W3C home > Mailing lists > Public > ietf-http-wg-old@w3.org > January to April 1995

Re: original host name in request/header

From: Jim Seidman <jim@spyglass.com>
Date: Mon, 13 Feb 95 08:54:22 -0600
Message-Id: <9502131454.AA26448@hook.spyglass.com>
To: Henrik Frystyk Nielsen <frystyk@w3.org>
Cc: http-wg%cuckoo.hpl.hp.com@hplb.hpl.hp.com
Henrik Frystyk Nielsen writes:
>The problem is that in this case, the client not sending a host[name]
>header also are the clients which only support one URL in a redirection
>status code - or am I missing something?

Sorry, my message must have been poorly phrased after a long Sunday at work.
My intent was that as a migration strategy, redirection would occur if (and
only if) a Hostname field was present and the client was retrieving the root
document.  For example:

GET / HTTP/1.0
Hostname: megacorp.com

HTTP/1.0 302 Moved Temporarily
URI: <http://megacorp.com/megacorp/index.htm>

But when the client requested any other URI, the server could ignore the
Hostname field:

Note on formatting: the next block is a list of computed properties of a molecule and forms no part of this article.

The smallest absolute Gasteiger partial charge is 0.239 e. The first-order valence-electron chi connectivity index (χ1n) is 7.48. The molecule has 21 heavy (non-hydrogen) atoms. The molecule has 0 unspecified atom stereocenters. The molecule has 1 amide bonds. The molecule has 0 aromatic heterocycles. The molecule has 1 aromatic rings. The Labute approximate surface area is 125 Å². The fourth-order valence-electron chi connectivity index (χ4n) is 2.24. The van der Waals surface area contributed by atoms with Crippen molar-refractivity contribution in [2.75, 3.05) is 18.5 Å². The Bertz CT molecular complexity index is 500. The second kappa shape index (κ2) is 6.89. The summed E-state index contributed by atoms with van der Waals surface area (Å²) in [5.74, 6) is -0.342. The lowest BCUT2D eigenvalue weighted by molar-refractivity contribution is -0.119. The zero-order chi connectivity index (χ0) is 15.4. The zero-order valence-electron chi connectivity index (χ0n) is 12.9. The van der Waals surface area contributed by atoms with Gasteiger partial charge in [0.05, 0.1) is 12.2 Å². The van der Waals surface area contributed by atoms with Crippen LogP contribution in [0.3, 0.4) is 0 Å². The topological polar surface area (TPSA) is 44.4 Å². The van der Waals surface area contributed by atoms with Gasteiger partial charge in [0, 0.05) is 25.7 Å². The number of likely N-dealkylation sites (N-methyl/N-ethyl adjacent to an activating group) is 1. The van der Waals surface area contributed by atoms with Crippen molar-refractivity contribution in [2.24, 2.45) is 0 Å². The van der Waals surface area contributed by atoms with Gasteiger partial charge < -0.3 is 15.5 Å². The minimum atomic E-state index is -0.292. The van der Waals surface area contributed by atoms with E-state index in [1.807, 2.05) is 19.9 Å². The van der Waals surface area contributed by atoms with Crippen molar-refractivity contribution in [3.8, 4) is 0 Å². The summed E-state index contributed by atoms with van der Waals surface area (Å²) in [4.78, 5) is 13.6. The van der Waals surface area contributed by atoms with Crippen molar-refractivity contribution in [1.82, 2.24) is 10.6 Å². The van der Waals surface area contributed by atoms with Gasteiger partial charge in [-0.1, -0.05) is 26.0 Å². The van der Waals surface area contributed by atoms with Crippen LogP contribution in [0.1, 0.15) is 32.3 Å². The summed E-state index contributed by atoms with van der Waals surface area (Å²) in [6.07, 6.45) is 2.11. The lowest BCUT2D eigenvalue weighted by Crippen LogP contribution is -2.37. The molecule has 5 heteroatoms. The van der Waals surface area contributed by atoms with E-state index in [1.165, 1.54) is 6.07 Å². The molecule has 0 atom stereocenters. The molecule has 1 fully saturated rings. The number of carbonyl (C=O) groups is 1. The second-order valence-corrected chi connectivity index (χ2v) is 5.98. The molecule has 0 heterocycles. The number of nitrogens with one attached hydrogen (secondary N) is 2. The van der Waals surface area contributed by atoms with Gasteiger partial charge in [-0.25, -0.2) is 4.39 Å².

GET /megacorp/index.htm
Hostname: megacorp.com

HTTP/1.0 200 OK
...

A client which didn't support the Hostname field would never receive the 302
response, but would instead just get a document listing the different hosts
for that address.  (Of course this same strategy could be applied to a
Original-URI or similar scheme.)

As a transitional scheme, this is nice because all of the URIs for all of
the hostnames, with the exception of the root document, would be unique.  If
someone told someone, "Hey, look at the great content at
http://megacorp.com/megacorp/cool.htm" it wouldn't matter whether or not
their browser supported the Hostname field, or even if it handled redirects
properly.  The URI would just work.

--
Jim Seidman, Senior Software Engineer, Spyglass Inc.
Received on Monday, 13 February 1995 07:01:25 EST

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